Accordingly when we consider the words: “In this the love of God was made manifest amongst us, that God sent His only Son into the world that we might live through Him.” We get at the meaning from the fact that we know the love of God in the bodily life of Christ, and even now through our sacramental sharing in the bodily life of the risen Christ.

This means then that “Love” has meaning by reference to embodied human beings in their various complex relations of communication, but it is NOT reducible (as a behaviourist would say) to a particular set of bodily activities (since in that case we could prescribe love by prescribing the “correct” activity in each situation which would be a legalist position).

This entails that loving, like thinking, is an open-ended concept which can be exemplified in an indefinite number of ways not reducible to some sort of formula or method. Though one corollary of love being a meaningful word is that we can identify behaviour that is unloving and exemplary of muddled thinking. And when we can capture such behaviour by description, we can set out absolute prohibitions, identifying what is always wrong.  Conversely to allow that any behaviour could be loving would be to empty the word of its content and meaning– a significant peril it would seem in current times. [5]

Within this framework, to speak of “absolute” moral demands (as we do in speaking of the absolute nature of love) is to speak of the demands of the total human situation as far as we can see them—and as Christians we can give thanks that it is part of the fact of divine revelation that we are helped to see them (even if giving expression to the particulars specific to the Christian view is challenging not only of itself but in an increasingly secular social environment).

Such demands may seem to conflict with the demands of a particular smaller situation into which we have entered, but the absolutist character of morality is based on the priority of the ultimate situation into which we enter by being born into this world.

The particularity of how this engages with the world of our every day experience is precisely what the story of the good Samaritan illustrates: where what defined the neighbour and what it means to love the neighbour as oneself was not the historical background or issues of identity or ethnicity, it was his need. It was that need which called forth the practical response of love.

But what is ultimately distinctive of the Christian moral vision is its framing by the Resurrection of Jesus Christ from the dead –which vindicates the created order a world view which is unique but which can still be expressed in ways intelligible to the non-believer.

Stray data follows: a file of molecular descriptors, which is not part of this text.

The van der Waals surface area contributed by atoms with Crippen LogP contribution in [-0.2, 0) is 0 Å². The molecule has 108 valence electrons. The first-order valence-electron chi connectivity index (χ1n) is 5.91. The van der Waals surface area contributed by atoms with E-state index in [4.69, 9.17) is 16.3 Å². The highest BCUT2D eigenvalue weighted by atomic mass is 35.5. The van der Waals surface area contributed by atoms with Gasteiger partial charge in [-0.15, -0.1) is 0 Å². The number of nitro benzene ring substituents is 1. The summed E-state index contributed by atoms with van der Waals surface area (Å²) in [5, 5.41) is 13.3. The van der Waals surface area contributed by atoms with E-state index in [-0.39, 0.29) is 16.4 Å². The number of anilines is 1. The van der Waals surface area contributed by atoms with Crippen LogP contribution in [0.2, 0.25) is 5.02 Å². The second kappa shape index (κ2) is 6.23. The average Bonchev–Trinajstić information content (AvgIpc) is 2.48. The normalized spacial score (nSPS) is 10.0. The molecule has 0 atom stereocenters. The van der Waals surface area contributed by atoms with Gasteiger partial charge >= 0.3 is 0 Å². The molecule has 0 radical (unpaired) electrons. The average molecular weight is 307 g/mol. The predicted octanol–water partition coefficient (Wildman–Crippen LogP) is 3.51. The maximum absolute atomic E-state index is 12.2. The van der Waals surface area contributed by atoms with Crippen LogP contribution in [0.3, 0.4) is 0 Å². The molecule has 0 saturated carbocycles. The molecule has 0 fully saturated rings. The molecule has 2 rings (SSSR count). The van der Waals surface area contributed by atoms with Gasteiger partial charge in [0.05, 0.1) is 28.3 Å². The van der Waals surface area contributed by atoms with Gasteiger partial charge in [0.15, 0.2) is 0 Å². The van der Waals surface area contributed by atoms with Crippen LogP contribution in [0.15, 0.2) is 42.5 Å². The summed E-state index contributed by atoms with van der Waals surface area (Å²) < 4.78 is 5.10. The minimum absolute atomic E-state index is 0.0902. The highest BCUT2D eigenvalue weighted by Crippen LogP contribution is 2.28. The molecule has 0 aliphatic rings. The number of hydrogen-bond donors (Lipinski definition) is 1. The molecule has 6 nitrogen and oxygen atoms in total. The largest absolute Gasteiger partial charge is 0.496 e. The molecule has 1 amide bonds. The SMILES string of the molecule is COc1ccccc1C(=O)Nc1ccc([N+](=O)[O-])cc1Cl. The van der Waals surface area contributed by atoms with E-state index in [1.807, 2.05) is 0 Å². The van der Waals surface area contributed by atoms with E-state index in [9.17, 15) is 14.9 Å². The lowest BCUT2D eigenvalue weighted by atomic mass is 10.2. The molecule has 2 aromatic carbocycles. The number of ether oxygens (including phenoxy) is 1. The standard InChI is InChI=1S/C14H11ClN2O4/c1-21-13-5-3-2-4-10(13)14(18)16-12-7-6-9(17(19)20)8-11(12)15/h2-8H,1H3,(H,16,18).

The resurrection does not merely vindicate the life and ministry of Jesus, for then he would be little more than a heroic figure who has been rewarded by God. Rather, since Jesus is the incarnate Word, the “whole created order is taken up into the fate of this particular representative man [who was also divine] at this particular point of history, on whose one fate turns the redemption of all” . Easter culminates what the Incarnation affirms, namely, that creation has not been forsaken by its Creator; it remains God’s good gift.

Although the created order has been vindicated it is not yet fully redeemed. The resurrection also anticipates creation’s destiny of its redemption in Christ. Consequently, the task of moral ordering is neither simply to preserve creation as it is, nor is it to restore a lost, pristine ‘golden age’. Rather, the goal is to align the temporal unfolding of the created order with its destiny in the resurrected and exalted Christ, directing it toward the promise of a new heaven and earth, and not a rebuilt Garden of Eden.

This eschatological orientation in turn demarcates the temporal tasks of moral, social, and political ordering which, though very important, are not ultimate, for the true destiny of creation does not depend upon any particular family, organization, or nation, but upon the reign of Jesus Christ, while the law of Christ is one that empowers evangelical freedom. (By which is meant the freedom that comes with being fully what we are called to be – not in the maximization of choice, as modern consumerist notions of freedom mistakenly invite us to suppose.)

In this vision, the church is called and “authorised by the ascended Christ”[6] to be a community that bears witness to how life should be lived within a vindicated creation being drawn toward its destiny in Christ; a life of obedient freedom under God in the love of God.